The United States Supreme Court this morning reduced the amount of punitive damages Exxon Mobil must pay for the 1989 Exxon Valdez Oil Spill. Instead of the 2.5 billion dollars that the 9th U.S. Circuit Court of Appeals ruled the company should pay in 2006, the high court set the amount at 507.5 million dollars–equal to the compensatory damages victims of the spill have already received.
The court was divided 5-3 on the decision. Justice David Souter wrote in the majority opinion that the court believed, “the punitive damages award against Exxon was excessive as a matter of maritime common law.” Justice Samuel Alito didn’t take part in the decision, because he owns stock in Exxon Mobil.
Kodiak attorney Matt Jamin, who represents plaintiffs in the case, called the decision “A terrible blow to the people of Alaska.” He said he expects the award to include interest and believes it will be three months before any money will be available to the victims.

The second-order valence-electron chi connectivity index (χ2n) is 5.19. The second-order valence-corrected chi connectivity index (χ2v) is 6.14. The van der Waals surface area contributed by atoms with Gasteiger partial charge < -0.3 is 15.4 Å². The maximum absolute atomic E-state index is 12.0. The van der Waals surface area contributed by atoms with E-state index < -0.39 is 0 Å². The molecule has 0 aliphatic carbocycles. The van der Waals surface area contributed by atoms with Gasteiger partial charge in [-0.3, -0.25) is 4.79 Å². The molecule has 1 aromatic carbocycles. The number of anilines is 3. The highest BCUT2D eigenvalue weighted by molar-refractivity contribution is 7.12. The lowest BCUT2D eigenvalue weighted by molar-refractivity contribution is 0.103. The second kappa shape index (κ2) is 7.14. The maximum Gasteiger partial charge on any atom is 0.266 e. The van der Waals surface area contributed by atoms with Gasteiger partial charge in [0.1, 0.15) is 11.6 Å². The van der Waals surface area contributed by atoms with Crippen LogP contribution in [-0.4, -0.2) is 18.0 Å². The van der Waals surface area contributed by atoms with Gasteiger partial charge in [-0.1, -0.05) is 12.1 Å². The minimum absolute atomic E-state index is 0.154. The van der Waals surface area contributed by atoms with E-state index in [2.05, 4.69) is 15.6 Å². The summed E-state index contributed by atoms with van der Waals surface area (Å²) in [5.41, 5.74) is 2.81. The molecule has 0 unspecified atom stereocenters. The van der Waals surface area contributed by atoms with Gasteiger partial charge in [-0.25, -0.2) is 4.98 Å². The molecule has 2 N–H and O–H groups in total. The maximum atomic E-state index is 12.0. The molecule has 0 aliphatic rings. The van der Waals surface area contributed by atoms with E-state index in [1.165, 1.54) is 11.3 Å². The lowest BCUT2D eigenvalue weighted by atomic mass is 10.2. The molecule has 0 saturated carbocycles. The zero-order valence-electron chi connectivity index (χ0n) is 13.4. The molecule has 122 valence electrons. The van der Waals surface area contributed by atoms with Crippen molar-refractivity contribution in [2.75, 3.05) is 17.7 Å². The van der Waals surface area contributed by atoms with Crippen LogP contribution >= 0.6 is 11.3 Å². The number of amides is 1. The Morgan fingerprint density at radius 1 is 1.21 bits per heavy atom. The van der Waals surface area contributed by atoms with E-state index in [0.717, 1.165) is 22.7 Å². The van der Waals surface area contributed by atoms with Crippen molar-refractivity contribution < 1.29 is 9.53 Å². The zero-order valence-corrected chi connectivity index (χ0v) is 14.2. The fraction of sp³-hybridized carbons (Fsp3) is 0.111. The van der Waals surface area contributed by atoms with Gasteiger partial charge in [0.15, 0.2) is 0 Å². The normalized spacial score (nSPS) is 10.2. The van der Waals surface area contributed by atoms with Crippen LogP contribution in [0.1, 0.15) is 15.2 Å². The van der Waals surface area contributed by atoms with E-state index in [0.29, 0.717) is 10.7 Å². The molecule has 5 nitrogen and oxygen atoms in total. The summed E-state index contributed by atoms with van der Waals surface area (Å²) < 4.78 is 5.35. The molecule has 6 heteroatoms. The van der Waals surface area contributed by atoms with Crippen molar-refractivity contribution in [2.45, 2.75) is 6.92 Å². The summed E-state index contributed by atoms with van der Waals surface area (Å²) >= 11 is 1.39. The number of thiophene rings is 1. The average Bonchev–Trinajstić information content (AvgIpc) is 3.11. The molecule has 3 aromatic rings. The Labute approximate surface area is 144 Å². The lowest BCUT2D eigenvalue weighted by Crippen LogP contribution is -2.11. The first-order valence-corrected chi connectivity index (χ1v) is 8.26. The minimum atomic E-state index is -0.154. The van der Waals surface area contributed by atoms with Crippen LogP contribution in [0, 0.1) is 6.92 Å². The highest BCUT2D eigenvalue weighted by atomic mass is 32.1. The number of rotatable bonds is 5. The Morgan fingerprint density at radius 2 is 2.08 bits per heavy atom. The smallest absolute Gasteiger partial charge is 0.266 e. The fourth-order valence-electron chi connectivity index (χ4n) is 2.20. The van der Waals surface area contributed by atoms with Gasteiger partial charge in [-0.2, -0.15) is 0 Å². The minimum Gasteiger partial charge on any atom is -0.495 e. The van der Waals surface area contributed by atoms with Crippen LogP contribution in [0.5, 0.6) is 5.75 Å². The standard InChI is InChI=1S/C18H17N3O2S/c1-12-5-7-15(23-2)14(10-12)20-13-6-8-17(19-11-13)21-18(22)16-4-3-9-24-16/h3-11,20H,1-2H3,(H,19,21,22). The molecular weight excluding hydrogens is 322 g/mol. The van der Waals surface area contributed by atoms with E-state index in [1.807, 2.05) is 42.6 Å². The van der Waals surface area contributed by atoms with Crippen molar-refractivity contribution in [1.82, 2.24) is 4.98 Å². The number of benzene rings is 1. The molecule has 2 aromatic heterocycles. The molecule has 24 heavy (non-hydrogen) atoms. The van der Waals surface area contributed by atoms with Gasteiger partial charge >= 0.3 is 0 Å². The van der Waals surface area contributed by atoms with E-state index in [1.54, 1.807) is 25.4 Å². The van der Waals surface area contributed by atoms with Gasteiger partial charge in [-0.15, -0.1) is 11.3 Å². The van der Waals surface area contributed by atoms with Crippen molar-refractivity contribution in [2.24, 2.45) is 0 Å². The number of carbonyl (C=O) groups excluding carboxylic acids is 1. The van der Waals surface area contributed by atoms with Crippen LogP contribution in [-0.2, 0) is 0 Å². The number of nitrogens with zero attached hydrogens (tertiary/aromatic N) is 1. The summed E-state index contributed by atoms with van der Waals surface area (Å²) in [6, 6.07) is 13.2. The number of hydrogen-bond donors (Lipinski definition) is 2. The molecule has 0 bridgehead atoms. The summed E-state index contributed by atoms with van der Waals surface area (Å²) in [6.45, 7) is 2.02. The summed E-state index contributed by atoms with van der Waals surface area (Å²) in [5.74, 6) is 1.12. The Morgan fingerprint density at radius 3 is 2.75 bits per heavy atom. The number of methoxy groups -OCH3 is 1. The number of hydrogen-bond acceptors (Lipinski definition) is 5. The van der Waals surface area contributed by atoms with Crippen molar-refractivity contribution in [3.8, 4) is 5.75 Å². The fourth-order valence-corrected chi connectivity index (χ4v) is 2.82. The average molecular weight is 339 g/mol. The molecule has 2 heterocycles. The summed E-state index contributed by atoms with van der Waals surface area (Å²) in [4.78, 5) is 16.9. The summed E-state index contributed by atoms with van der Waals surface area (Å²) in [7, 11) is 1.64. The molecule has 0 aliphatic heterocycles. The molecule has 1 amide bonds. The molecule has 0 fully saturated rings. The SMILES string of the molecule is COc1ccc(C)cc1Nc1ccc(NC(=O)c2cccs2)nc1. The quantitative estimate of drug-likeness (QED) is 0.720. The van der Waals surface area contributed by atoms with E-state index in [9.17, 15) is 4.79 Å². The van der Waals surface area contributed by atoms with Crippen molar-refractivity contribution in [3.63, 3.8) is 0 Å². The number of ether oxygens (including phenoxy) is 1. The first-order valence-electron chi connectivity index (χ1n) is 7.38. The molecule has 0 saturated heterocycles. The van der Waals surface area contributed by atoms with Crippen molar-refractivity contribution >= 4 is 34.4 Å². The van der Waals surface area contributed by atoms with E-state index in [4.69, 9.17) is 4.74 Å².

David Oesting (ess-ting), another one of the attorneys who represented the 32 and a half thousand fishermen, workers and other damaged parties, said the court seemed to confine itself to technicalities rather than looking at what was just for the plaintiffs
— (EVOS Oesting 18 sec Out-cue: ][and its uh citizens were dealt])
Mary Jacobs, a Kodiak salmon fisherman at the time of the oil spill, said this morning the decision was “disappointing” and said she had hoped the court would at least keep the damages above a billion dollars.
Alaska Governor Sarah Palin said she was disappointed with the Supreme Court’s decision – and she’s sad for the people in the communities who had counted on the damages that had been awarded by the jury in the case. She says Alaskans had anticipated better treatment.
— (EVOS Palin 30 sec “… jurors just understood that “)
She says the state will have to assess if it can do anything further as people work through the disappointment with the decision.
Alaska Senator Lisa Murkowski criticized the high court’s slashing of the damage award:
— (EVOS Murkowski 30 sec “… environmental disaster in our nation’s history.”)
More than 32-thousand victims of the spill will divide the settlement. The original punitive damages amount of 5-billion dollars was set by an Anchorage jury in 1994, and cut in half by the 9th Circuit in 2006.
Tune in to KMXT throughout the day for updates.